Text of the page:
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Consumer Reports Rates Hospital Safety

Cheryl Clark, for HealthLeaders Media, July 5, 2012

First, it includes CT imaging as a safety measure because CTs have the potential to unnecessarily expose patients to dangerous amounts of radiation, with each scan the equivalent of between 100 and 500 chest X-rays.  Hospital Compare includes CT scanning rates on its website, but considers them as one way to measure resource utilization to evaluate costly waste.

Second, the CU score draws from Medicare's 30-day readmission rates as posted on Hospital Compare, considering that too is a safety measure.

"A readmission rate is the number one indication of the likelihood that you're going to go back into a hospital and be exposed to additional risk, and because we know one reason for readmissions are errors that occur during the first admission, including infections," Santa says. "Hospitals that get it right the first time won't expose you to that additional risk."

Third, CU includes results from the HCAHPS survey as a safety measure because they reflect whether the patient thought their use of medications was explained well when they left the hospital. "Obviously a lot of errors that occur are around medication usage," Santa says. "And we think it's alarming that so little use seems to be made of the patient as a source of this information."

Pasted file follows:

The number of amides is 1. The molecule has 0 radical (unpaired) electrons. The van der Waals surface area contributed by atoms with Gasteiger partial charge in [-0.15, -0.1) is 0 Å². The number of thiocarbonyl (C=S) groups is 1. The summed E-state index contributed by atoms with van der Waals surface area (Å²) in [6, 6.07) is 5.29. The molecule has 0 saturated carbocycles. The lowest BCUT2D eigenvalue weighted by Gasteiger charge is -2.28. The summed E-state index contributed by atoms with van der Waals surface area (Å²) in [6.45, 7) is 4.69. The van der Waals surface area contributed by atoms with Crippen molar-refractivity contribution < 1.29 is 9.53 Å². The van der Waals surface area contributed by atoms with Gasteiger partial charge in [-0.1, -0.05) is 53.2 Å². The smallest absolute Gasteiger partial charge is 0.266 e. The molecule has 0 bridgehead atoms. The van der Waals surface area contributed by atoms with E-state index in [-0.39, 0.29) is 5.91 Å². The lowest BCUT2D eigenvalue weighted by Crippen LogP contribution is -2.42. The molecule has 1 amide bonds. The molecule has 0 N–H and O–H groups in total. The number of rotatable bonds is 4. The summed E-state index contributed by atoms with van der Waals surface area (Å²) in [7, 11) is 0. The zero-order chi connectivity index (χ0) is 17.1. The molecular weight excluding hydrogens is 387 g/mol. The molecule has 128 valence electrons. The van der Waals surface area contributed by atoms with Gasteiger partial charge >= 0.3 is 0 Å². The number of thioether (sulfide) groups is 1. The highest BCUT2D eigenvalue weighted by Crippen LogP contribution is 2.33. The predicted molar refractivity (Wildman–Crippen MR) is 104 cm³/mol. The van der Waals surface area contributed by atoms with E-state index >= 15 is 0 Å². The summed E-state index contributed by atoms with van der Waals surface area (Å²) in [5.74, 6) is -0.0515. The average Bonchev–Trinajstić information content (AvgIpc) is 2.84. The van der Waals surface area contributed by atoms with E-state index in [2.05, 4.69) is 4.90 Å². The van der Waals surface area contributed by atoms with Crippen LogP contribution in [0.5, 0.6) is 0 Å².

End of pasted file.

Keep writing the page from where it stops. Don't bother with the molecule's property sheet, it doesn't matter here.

Leah Binder, President and CEO of the Leapfrog Group, said Leapfrog worked closely with CU, which uses some Leapfrog data in its methodology, and will continue to do so.

"We believe the two ratings complement each other and enrich the quality of information available to people making life and death decisions about their health care," she said in a statement.

The Leapfrog Group, which is supported by employers who purchase healthcare services for their employees, depends on hospitals to voluntarily report on certain Leapfrog specific measures, such as the frequency with which they use computerized provider entry systems.

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1 comments on "Consumer Reports Rates Hospital Safety"


Leah Binder (7/5/2012 at 2:32 PM)
Consumer Reports did a superb job rating hospitals and we are very excited to see this launch. As Cheryl Clark's thorough article points out, Consumer Reports rated hospitals using different measures than we used to grade hospitals in the Hospital Safety Score. As a result, consumers now have two rich sources of information with different perspectives on hospital safety, and both are useful for anyone faced with a hospital stay. Just as you would consult more than one review before purchasing a book, so should consumers look at these two scores (and other quality data) when choosing a hospital.We have a list of sources of information on our website (www.hospitalsafetyscore.org). We have one point of clarification to this article, however: Just like Consumer Reports, Leapfrog used only publicly available data to calculate our score. We make all the data and methods fully available on our website. We have a longstanding collaboration with Consumer Reports advocating for transparency of healthcare information and we look forward to continue to give consumers the information they need[INVALID]and deserve[INVALID]before entrusting their lives to a hospital.[INVALID]Leah Binder, President & CEO, The Leapfrog Group